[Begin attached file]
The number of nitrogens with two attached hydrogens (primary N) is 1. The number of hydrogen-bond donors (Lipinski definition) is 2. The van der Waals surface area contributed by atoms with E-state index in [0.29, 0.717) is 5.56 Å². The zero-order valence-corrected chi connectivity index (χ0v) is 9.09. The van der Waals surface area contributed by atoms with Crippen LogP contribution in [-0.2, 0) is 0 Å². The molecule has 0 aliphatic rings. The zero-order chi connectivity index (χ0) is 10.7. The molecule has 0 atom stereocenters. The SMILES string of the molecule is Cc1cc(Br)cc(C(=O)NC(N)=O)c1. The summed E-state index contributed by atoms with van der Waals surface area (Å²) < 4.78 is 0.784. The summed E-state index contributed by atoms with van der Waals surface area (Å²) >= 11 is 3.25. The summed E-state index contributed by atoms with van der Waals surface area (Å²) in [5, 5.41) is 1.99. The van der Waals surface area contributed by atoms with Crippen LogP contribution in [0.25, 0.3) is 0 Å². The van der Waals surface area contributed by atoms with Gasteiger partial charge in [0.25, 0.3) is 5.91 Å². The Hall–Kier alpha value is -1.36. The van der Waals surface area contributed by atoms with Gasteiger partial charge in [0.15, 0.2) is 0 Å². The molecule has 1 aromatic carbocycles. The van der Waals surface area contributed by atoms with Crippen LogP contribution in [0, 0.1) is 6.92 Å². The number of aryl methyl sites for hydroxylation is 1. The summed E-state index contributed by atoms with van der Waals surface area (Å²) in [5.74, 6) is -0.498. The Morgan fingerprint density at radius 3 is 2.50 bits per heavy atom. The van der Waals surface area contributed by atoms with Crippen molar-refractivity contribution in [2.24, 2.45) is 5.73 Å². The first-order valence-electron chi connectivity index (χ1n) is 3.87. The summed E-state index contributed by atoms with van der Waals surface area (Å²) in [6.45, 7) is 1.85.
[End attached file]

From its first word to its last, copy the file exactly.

The number of nitrogens with two attached hydrogens (primary N) is 1. The number of hydrogen-bond donors (Lipinski definition) is 2. The van der Waals surface area contributed by atoms with E-state index in [0.29, 0.717) is 5.56 Å². The zero-order valence-corrected chi connectivity index (χ0v) is 9.09. The van der Waals surface area contributed by atoms with Crippen LogP contribution in [-0.2, 0) is 0 Å². The molecule has 0 aliphatic rings. The zero-order chi connectivity index (χ0) is 10.7. The molecule has 0 atom stereocenters. The SMILES string of the molecule is Cc1cc(Br)cc(C(=O)NC(N)=O)c1. The summed E-state index contributed by atoms with van der Waals surface area (Å²) < 4.78 is 0.784. The summed E-state index contributed by atoms with van der Waals surface area (Å²) >= 11 is 3.25. The summed E-state index contributed by atoms with van der Waals surface area (Å²) in [5, 5.41) is 1.99. The van der Waals surface area contributed by atoms with Crippen LogP contribution in [0.25, 0.3) is 0 Å². The van der Waals surface area contributed by atoms with Gasteiger partial charge in [0.25, 0.3) is 5.91 Å². The Hall–Kier alpha value is -1.36. The van der Waals surface area contributed by atoms with Gasteiger partial charge in [0.15, 0.2) is 0 Å². The molecule has 1 aromatic carbocycles. The van der Waals surface area contributed by atoms with Crippen LogP contribution in [0, 0.1) is 6.92 Å². The number of aryl methyl sites for hydroxylation is 1. The summed E-state index contributed by atoms with van der Waals surface area (Å²) in [5.74, 6) is -0.498. The Morgan fingerprint density at radius 3 is 2.50 bits per heavy atom. The van der Waals surface area contributed by atoms with Crippen molar-refractivity contribution in [2.24, 2.45) is 5.73 Å². The first-order valence-electron chi connectivity index (χ1n) is 3.87. The summed E-state index contributed by atoms with van der Waals surface area (Å²) in [6.45, 7) is 1.85.